The Trump administration can go ahead with a ban on the rapid-fire gun attachments used to carry out the deadliest mass shooting in modern U.S. history, a federal judge ruled late Monday, turning back one of the first legal challenges to the ban.
The decision by U.S. District Judge Dabney Friedrich in Washington rejected challenges to the ban on the rapid-fire attachment known as bump stocks weeks before it was scheduled to go into effect.
Friedrich rejected arguments that the rule was rushed through the administrative process, or that it was improperly issued by then acting Attorney General Matt Whitaker. She wrote that the Bureau of Alcohol, Tobacco, Firearms and Explosives was within its right to redefine ambiguous terms that the government had previously concluded constrained them to allow the devices.
“That this decision marked a reversal of ATF’s previous interpretation is not a basis for invalidating the rule because ATF’s current interpretation is lawful and ATF adequately explained the change in interpretation,” Dabney wrote in her 64-page ruling.
The Firearms Policy Coalition, one of the plaintiffs in the lawsuit, denounced the ruling and vowed to appeal to reign in “a rogue and growing executive branch.”
“We are disappointed but unsurprised by the court’s ruling tonight denying a temporary injunction to protect Americans from an unlawful and unconstitutional regulation,” the group wrote in a statement.
The case was one of at least five federal lawsuits challenging the rule issued by the Justice Department in December after a year of weighing public comment submitted to the ATF.
Friedrich also rejected an argument that the ban was unlawful because it had been approved by former acting Attorney General Matthew Whitaker, whose appointment last year was met with criticism because he had not been approved for the job by the Senate. She ruled that Trump had the power to appoint Whitaker.
Owners of the devices have until March 26 to melt, shred or crush their plastic accessories that can make off-the-shelf semi-automatic rifles fire almost as rapidly as a machine gun. Another case in Michigan has a hearing next month on a similar request for an injunction.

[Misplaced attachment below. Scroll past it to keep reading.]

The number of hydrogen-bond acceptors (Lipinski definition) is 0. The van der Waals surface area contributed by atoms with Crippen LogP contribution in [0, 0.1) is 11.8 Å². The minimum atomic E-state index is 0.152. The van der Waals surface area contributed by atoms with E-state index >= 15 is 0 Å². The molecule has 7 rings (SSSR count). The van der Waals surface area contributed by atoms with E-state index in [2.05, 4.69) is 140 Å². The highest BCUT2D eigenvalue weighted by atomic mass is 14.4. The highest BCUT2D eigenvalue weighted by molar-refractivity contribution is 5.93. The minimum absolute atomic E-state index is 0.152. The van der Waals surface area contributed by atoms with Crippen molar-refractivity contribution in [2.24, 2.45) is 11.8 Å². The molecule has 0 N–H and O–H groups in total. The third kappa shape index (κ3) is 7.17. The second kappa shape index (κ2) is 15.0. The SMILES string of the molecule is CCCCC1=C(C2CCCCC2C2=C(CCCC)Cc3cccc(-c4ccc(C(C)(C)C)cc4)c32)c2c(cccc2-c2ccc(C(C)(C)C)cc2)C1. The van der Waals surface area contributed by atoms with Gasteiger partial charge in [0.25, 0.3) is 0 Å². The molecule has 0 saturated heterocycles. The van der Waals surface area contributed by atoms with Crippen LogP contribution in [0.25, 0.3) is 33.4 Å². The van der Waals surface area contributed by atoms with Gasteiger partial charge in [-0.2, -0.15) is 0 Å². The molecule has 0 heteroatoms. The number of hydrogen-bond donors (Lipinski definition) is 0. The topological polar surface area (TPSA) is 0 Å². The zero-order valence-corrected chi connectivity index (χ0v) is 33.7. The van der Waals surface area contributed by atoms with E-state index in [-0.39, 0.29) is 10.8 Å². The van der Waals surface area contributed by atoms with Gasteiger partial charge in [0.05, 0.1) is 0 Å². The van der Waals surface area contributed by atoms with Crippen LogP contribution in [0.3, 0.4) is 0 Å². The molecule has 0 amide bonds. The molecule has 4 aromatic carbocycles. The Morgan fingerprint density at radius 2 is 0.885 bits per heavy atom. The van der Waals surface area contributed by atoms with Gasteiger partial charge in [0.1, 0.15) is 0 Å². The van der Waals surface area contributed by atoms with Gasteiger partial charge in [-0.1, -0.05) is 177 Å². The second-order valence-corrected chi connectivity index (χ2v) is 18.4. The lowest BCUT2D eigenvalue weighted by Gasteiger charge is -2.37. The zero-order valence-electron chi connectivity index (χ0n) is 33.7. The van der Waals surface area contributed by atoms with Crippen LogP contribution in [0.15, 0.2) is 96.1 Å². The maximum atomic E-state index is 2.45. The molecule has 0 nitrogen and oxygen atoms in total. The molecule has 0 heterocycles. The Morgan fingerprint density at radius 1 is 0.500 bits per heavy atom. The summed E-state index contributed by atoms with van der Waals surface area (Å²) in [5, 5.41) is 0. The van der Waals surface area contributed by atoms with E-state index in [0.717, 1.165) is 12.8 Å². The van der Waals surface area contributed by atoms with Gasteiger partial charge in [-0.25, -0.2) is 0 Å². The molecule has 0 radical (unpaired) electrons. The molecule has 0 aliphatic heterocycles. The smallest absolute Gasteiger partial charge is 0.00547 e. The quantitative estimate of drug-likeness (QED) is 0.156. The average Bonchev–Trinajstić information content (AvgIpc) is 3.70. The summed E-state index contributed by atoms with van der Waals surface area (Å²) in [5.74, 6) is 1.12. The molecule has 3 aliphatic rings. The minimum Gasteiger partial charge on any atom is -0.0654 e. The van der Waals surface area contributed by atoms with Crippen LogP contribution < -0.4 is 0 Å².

An appeal to another court could allow more examination of the constitutional issues, said Brandon Combs, president of the Firearms Policy Coalition.
“I don’t think anyone wants an executive branch that can just make law by fiat with whatever they want for criminal penalties behind it,” Combs said. “It’s a dangerous place for our republic to say you can buy something one day and change its mind the next and send you to prison.”
A violation of the federal ban comes with a $250,000 fine on top of a possible 10-year prison term.
The Justice Department reexamined its approach to regulating bump stocks after a mass shooting in Las Vegas in October 2017 in which a single gunman killed 58 people and injured more than 800 others.
The government had long maintained that only Congress could ban bump stocks. But pressure from President Trump and others mounted in the wake of the shooting, it reversed that view and concluded that it could ban the $200 devices under existing gun laws.
Bump stocks combined two legal devices, a plastic stock and a firearm, that together function like a machine gun. The bump stock harnesses the recoil of the rifle to accelerate trigger pulls, technically “bumping” the trigger for each shot after it bounces off the shooter’s shoulder.
The ATF said it was using its right to “reconsider and rectify” previous classification errors by changing how it considered “automatically” or “single function of the trigger.”
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